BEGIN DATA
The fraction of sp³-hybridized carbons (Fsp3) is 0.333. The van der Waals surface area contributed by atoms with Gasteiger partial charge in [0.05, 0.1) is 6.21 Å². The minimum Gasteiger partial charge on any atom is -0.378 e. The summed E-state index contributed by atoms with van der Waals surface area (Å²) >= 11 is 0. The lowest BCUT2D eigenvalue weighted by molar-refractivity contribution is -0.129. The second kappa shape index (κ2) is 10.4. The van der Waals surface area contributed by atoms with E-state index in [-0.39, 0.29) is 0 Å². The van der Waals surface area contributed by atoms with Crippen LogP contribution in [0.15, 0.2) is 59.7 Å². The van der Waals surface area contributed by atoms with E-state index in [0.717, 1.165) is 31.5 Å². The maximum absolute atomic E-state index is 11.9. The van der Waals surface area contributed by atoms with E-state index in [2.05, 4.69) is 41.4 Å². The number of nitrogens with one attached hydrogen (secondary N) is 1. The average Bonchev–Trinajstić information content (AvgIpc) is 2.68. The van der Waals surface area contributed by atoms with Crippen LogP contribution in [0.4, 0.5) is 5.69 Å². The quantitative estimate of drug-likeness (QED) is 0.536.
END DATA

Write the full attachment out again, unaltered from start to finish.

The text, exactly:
The fraction of sp³-hybridized carbons (Fsp3) is 0.333. The van der Waals surface area contributed by atoms with Gasteiger partial charge in [0.05, 0.1) is 6.21 Å². The minimum Gasteiger partial charge on any atom is -0.378 e. The summed E-state index contributed by atoms with van der Waals surface area (Å²) >= 11 is 0. The lowest BCUT2D eigenvalue weighted by molar-refractivity contribution is -0.129. The second kappa shape index (κ2) is 10.4. The van der Waals surface area contributed by atoms with E-state index in [-0.39, 0.29) is 0 Å². The van der Waals surface area contributed by atoms with Crippen LogP contribution in [0.15, 0.2) is 59.7 Å². The van der Waals surface area contributed by atoms with E-state index in [0.717, 1.165) is 31.5 Å². The maximum absolute atomic E-state index is 11.9. The van der Waals surface area contributed by atoms with E-state index in [2.05, 4.69) is 41.4 Å². The number of nitrogens with one attached hydrogen (secondary N) is 1. The average Bonchev–Trinajstić information content (AvgIpc) is 2.68. The van der Waals surface area contributed by atoms with Crippen LogP contribution in [0.4, 0.5) is 5.69 Å². The quantitative estimate of drug-likeness (QED) is 0.536.